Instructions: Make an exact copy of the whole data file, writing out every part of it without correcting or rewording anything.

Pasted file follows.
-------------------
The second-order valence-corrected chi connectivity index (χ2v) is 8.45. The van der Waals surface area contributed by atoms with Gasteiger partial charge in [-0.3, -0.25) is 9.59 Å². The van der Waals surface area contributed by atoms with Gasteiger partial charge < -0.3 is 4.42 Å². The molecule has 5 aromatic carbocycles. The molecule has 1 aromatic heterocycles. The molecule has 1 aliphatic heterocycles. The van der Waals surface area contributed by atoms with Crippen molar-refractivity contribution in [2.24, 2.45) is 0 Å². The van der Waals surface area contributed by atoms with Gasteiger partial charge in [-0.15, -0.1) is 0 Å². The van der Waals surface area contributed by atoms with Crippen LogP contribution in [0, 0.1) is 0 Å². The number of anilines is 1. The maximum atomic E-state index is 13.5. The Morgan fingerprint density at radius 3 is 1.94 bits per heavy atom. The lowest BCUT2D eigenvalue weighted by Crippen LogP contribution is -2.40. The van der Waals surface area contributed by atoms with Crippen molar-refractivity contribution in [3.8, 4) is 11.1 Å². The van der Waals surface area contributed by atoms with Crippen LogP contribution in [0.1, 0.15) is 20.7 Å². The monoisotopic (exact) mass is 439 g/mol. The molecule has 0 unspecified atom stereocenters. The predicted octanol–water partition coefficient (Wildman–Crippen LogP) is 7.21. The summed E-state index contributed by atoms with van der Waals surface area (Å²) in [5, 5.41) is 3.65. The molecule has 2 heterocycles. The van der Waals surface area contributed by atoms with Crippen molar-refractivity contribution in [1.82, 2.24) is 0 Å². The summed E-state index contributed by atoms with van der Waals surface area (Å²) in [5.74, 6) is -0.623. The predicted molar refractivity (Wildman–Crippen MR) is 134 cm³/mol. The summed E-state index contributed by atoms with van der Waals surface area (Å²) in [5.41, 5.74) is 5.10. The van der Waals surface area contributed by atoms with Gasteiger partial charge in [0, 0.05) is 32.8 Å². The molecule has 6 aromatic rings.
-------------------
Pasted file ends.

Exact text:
The second-order valence-corrected chi connectivity index (χ2v) is 8.45. The van der Waals surface area contributed by atoms with Gasteiger partial charge in [-0.3, -0.25) is 9.59 Å². The van der Waals surface area contributed by atoms with Gasteiger partial charge < -0.3 is 4.42 Å². The molecule has 5 aromatic carbocycles. The molecule has 1 aromatic heterocycles. The molecule has 1 aliphatic heterocycles. The van der Waals surface area contributed by atoms with Crippen molar-refractivity contribution in [2.24, 2.45) is 0 Å². The van der Waals surface area contributed by atoms with Gasteiger partial charge in [-0.15, -0.1) is 0 Å². The van der Waals surface area contributed by atoms with Crippen LogP contribution in [0, 0.1) is 0 Å². The number of anilines is 1. The maximum atomic E-state index is 13.5. The Morgan fingerprint density at radius 3 is 1.94 bits per heavy atom. The lowest BCUT2D eigenvalue weighted by Crippen LogP contribution is -2.40. The van der Waals surface area contributed by atoms with Crippen molar-refractivity contribution in [3.8, 4) is 11.1 Å². The van der Waals surface area contributed by atoms with Crippen LogP contribution in [0.1, 0.15) is 20.7 Å². The monoisotopic (exact) mass is 439 g/mol. The molecule has 0 unspecified atom stereocenters. The predicted octanol–water partition coefficient (Wildman–Crippen LogP) is 7.21. The summed E-state index contributed by atoms with van der Waals surface area (Å²) in [5, 5.41) is 3.65. The molecule has 2 heterocycles. The van der Waals surface area contributed by atoms with Crippen molar-refractivity contribution in [1.82, 2.24) is 0 Å². The summed E-state index contributed by atoms with van der Waals surface area (Å²) in [5.74, 6) is -0.623. The predicted molar refractivity (Wildman–Crippen MR) is 134 cm³/mol. The summed E-state index contributed by atoms with van der Waals surface area (Å²) in [5.41, 5.74) is 5.10. The van der Waals surface area contributed by atoms with Gasteiger partial charge in [0, 0.05) is 32.8 Å². The molecule has 6 aromatic rings.